As a CEO it’s also very important to understand your Board and/or owners’ perspective on your development needs – and those of your Executive team. Science tells us that successful development is focused on specific outcomes that should be achieved and that are understood to be relevant and important to the context in which the leader must perform. So as Angus commented, it is very important to start with the specific need and not jump into zeitgeists. Effective leadership development is not the latest trend or model, but it is about you and your team’s unique needs, context, and opportunities.

Even though science guides us that leader development is unique to each leader and their situation, are there any general important competencies for most CEOs to develop?


Effective decision making is an essential CEO skill, even if the context in which decisions are made are wildly different. To develop decision making capability, it is valuable to think about how you generally make decisions – for example, consciously and methodically, or responding ad-hoc to new stimuli? Reflecting about how you make decisions and strengthening your skills in gathering hard and soft facts will enable most CEOs to make better decisions. I would offer this guidance to a CEO thinking about developing their decision-making effectiveness, a similar logic can be used for other development needs of course:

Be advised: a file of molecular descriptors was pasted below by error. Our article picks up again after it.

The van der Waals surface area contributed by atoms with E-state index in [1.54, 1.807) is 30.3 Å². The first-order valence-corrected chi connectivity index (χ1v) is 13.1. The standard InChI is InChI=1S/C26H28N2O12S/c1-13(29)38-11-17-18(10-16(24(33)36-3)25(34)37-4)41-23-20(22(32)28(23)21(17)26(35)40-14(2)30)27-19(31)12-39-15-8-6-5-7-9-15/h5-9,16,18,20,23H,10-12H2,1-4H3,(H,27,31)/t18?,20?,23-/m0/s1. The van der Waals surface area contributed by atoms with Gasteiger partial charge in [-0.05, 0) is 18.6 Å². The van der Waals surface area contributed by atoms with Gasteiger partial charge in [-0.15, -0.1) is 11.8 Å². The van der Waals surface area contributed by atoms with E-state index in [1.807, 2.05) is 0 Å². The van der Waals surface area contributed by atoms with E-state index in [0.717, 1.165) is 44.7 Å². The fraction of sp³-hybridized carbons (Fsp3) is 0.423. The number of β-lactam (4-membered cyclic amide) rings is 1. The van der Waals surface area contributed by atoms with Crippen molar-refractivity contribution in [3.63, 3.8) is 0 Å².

• Set your goals: Firstly, know what it is about your decision making you want to improve, what business and personal goal should be met? Reflecting on how your decision-making approach has developed, and what experience has taught you so far is a good way to understand what your goals should be.